2) an account that has a foreseeable risk of identity theft to patients served by the entity or to the safety and soundness of the entity. (i.e. within a physician’s practice—single transaction consumer accounts)
**Key to Category 2)—category 2) accounts are considered covered accounts “only if the risk of identity theft is foreseeable”.
Red Flag—a pattern, practice or specific account activity that indicates the possibility of identity theft.
The FTC identifies the following as “Red Flags”:
- Alerts, notifications or warnings from a consumer reporting agency
- Suspicious documents and/or personal identifying information, such as an inconsistent address, nonexistent Social Security number, or inaccurate medical information (medications, allergies, recent surgeries)
- Unusual use of, or suspicious activity relating to, a patient account
- Notices of possible identity theft from patients, victims of identity theft or law enforcement authorities
Knowing Violation–A ‘knowing violation’ is not a term defined in the Red Flag Regulations. It is defined by federal courts. Generally, courts have ruled that knowing violations are violations of a law that occurs when a person knows his or her legal obligation and purposefully disregards them or is indifferent to them. (Discussed in American Arms Intern v. Herbert, 563 F.3d. 78 (C.A.4 (Md.) 2009).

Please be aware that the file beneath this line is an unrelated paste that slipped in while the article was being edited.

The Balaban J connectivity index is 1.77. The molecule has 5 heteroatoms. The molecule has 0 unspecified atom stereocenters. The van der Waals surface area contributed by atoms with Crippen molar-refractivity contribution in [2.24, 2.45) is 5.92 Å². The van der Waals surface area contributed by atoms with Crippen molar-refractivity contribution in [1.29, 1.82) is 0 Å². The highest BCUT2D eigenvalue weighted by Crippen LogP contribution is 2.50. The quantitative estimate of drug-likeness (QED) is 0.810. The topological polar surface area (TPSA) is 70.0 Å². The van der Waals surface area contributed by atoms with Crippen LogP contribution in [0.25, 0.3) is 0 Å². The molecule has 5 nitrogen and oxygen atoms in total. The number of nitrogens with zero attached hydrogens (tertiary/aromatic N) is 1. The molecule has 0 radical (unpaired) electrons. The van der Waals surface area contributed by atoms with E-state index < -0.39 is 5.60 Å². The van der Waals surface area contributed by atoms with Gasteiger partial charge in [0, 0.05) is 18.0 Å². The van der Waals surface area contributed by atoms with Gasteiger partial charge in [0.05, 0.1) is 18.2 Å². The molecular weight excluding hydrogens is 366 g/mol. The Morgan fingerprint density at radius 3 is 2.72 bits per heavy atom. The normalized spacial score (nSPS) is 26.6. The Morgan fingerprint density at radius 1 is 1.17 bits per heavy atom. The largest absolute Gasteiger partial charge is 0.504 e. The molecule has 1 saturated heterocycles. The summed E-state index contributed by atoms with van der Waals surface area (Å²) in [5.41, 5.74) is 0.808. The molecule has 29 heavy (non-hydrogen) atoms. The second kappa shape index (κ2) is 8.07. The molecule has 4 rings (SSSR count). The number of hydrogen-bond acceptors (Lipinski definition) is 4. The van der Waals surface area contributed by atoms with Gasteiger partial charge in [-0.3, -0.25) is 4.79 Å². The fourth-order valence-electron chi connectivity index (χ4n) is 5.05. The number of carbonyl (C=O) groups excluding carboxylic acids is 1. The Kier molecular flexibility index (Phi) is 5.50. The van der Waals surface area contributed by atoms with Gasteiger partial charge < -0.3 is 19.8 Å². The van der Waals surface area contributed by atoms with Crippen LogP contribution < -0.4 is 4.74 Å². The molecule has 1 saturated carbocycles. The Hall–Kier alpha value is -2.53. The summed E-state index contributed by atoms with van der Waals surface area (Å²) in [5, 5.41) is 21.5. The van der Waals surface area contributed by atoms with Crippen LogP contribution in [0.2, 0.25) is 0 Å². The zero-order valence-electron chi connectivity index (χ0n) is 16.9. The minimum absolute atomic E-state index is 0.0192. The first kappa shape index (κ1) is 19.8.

Red Flags Rule different than HIPAA
While HIPAA protects personal health information, the Red Flags Rule is designed to protect other private and sensitive identifying information including:
- Credit card information
- Tax identification numbers—Social Security number, Business and employer identification numbers
- Unique biometric data, such as a fingerprint, voice print, retina or iris image, or other unique physical representation
- Unique electronic identification number, address, or routing code (i.e. Medicare or Medicaid numbers)
- Insurance claim information
- Background checks for employees and service providers.
How to comply?
Rule requires organizations to have “reasonable policies and procedures in place” to identify, detect and respond to identity theft “red flags”. The definition of “reasonable” depends on your practice’s specific circumstances or specific experience with medical identity theft as well as the degree of risk for identity theft in your practice. The policies should complement your current practice’s HIPAA privacy and security policies and procedures that outline the administrative, technical, and physical safeguards your practice uses to ensure the security of your patient’s personal health information.
Implementation of Red Flags Program
- Initial assessment to determine if you are a creditor, if you have covered accounts, and if any red flags exist.
- Perform periodic assessment to determine whether it offers or maintains covered accounts
- Have staff familiar with billing, collections, accounts receivable and patient intake perform the risk assessments.